The Centre must consider bringing down personal taxes for individuals as well as boosting spending in key sectors
Boosting domestic production is a key performance indicator for any government. This time around, there is also a need to boost consumption and contain the economic slowdown.
This could potentially be achieved by taking absolute measures through which consumers and businesses can have investible cash surplus and at the same time the Centre’s fiscal responsibilities are not diluted.
The early signs of that came under NDA II with the recently announced concessional tax regime incentivising doing of business in India -- A lowly 15 per cent headline tax rate for new domestic manufacturers and 22 per cent for other businesses. While the concessions have got support from stakeholders, it is safe to say we are still in early days to reap the real benefit of the move.
Even though the tax cut has positioned India among globally competitive tax jurisdictions, the Centre may still learn from developed economies that have announced similar reforms in the past. On the positive side, the tax reduction in the US came with a strong economy and low interest rates while India has operational synergies such as labour and land.
For a subject as strategic as reviving the economy, one may need to look at the macro level. In the United States, the rise in demand was an outcome of not just the tax cut but an increase in domestic demand aided by lower personal taxes, which has been a talking point in India for the past few budgets now.
For India, the additional challenge could be from higher interest rates. The government may expect higher consumption after the tax cut, but that can only happen if businesses pass on tax savings to end-users.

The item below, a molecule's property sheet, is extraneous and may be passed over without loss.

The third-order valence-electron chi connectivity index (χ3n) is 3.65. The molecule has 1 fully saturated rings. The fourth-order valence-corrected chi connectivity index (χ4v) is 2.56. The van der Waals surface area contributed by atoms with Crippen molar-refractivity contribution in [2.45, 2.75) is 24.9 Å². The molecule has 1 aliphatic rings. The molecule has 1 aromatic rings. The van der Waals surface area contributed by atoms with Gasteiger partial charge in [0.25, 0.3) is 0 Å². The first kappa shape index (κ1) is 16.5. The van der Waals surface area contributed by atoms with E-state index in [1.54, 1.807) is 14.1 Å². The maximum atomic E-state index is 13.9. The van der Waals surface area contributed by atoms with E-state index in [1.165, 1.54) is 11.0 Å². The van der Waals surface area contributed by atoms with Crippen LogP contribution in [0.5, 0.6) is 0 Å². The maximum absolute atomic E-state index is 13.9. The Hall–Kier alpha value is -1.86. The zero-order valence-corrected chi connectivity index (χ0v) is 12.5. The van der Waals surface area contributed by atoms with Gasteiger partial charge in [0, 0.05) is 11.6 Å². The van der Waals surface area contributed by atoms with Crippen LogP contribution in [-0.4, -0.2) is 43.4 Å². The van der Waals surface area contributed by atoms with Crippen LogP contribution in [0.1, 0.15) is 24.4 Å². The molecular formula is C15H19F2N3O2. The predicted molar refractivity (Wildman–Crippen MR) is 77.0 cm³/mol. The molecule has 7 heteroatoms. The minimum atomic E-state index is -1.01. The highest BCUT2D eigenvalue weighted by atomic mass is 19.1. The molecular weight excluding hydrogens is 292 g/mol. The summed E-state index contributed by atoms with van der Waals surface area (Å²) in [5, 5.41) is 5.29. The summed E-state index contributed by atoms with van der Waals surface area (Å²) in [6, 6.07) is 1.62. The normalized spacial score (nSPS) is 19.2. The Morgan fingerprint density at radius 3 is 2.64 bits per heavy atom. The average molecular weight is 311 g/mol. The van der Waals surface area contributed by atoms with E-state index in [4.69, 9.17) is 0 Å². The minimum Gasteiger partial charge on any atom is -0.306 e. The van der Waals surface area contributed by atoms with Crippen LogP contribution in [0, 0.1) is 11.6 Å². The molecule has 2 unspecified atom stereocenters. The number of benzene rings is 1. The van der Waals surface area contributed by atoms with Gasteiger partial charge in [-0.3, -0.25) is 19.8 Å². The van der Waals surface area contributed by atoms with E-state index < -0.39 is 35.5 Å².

Any fresh investments would typically take time to bear fruit. However, the need of the hour is “today”. To take a leaf out of the US book, the Centre may consider bringing down personal taxes for individuals as well as boosting spending in key sectors. While revenue collections may drop, it could be a win-win, which may ultimately spur consumer spending and help revive the economy.
Additionally, the government may consider extending tax incentives in strategic business activities that are being phased out from March 31, 2020 -- particularly the Research and Development (R&D) benefit under Section 35 and tax holiday under Section 10AA for special economic zones (SEZ), which are largely seen as contributing to growth, particularly exports. This could provide a level-playing field for taxpayers, too.
There is a clear shift towards digitising tax scrutiny by devising a more taxpayer-friendly faceless assessment. The government is also encouraging internal accountability by directing prior quoting of a computer-generated document identification number (DIN) in all communications by tax authorities. The intent is to rationalise the long-standing assessment trail.
The government may consider a fast-track dispute resolution forum to help clear the case backlog. It may even look at further optimising pending refunds and possibly look at quicker resolution for taxpayers, potentially translating into cash inflows for them and higher consumption levels. This could be a big positive in terms of higher transparency for investors looking to invest in India.
All in all, the possibility of rolling out a big largesse is unlikely due to fiscal rigidities, especially against the backdrop of the corporate tax cut. How the government goes about implementing reforms will be a matter of deep interest. The next few years may see a jump in investments and it’s highly essential to have measures in place for ease of doing business.Raju Kumar is Tax Partner, EY India. Views are personal.
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